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Crit Rev Oncog. 1998;9(2):141-9.

The role of Pax3 and Pax7 in development and cancer.

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Max-Planck Institute of Biophysical Chemistry, Dept. of Molecular Cell Biology, Göttingen, Germany.


Pax genes consist of a family of transcription factors that are essentially required for the genesis of a variety of tissues and organs. Pax3 and Pax7 are specifically expressed in the dorsal neural tube and the developing somite. Loss-of-function mutations of Pax3 in Splotch mice and in Waardenburg syndrome in man revealed that Pax3 is necessary for the proper formation of caudal neural crest derivatives and for the migration of myoblasts into the limb. Mice with a mutated Pax7 gene suffer from defects in cephalic neural crest derivatives only and indicate that both genes may functionally share some redundancy. Gain-of-function mutations creating fusion proteins consisting of PAX3 or PAX7 and another transcription factor of the forkhead family (FKHR) are associated with alveolar rhabdomyosarcomas. The analyses of Pax3 and Pax7 function in normal development indicate that Pax3 (possibly also Pax7) triggers neoplastic development by maintaining cells in a deregulated undifferentiated and proliferative state in alveolar rhabdomyosarcomas.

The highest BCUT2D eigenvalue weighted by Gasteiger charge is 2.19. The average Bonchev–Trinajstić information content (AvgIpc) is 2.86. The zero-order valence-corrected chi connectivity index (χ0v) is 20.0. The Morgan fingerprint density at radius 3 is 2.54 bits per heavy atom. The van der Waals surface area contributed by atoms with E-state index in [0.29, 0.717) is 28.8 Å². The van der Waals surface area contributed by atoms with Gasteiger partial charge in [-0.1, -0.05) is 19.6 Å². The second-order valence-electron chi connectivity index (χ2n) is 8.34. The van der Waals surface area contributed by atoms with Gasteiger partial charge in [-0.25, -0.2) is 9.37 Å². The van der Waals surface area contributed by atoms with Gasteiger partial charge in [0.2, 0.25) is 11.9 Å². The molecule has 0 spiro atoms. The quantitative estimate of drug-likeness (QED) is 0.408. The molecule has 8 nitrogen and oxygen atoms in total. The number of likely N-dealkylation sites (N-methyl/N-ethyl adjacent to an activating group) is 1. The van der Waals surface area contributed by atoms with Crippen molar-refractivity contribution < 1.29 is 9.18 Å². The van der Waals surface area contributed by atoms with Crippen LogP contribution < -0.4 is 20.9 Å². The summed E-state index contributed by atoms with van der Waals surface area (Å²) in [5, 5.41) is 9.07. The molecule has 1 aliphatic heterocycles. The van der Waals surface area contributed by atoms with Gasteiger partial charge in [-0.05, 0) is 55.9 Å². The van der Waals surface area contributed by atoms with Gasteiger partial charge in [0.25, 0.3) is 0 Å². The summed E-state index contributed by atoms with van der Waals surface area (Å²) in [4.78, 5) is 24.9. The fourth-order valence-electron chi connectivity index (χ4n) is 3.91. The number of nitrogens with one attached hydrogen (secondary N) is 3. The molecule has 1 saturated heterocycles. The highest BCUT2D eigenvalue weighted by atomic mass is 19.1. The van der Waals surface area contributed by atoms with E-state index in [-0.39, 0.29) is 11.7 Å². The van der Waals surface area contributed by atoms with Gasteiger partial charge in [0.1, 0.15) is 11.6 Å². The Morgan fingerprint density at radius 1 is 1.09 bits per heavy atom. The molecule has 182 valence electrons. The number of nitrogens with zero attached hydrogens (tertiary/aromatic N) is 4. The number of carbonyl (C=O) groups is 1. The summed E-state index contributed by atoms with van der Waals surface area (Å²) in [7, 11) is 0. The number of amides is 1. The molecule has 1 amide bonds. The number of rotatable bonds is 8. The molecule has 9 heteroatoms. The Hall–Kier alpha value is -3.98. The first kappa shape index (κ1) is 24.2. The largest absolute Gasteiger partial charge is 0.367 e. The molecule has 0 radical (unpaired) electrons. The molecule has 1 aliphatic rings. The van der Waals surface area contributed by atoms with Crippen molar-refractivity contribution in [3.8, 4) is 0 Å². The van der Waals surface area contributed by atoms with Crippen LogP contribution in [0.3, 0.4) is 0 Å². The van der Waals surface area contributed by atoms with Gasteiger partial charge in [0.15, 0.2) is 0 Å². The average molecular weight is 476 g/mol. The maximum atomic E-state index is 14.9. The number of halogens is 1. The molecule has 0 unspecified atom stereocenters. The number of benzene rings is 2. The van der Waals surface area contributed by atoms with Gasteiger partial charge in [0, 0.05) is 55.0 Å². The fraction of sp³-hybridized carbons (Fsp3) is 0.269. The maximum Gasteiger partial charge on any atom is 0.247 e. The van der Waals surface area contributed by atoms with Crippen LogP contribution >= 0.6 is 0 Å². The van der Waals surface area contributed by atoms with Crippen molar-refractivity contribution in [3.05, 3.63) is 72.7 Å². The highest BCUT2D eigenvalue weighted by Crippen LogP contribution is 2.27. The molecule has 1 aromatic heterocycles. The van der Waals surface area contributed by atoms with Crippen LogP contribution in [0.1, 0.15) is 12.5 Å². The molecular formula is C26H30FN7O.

[Indexed for MEDLINE]

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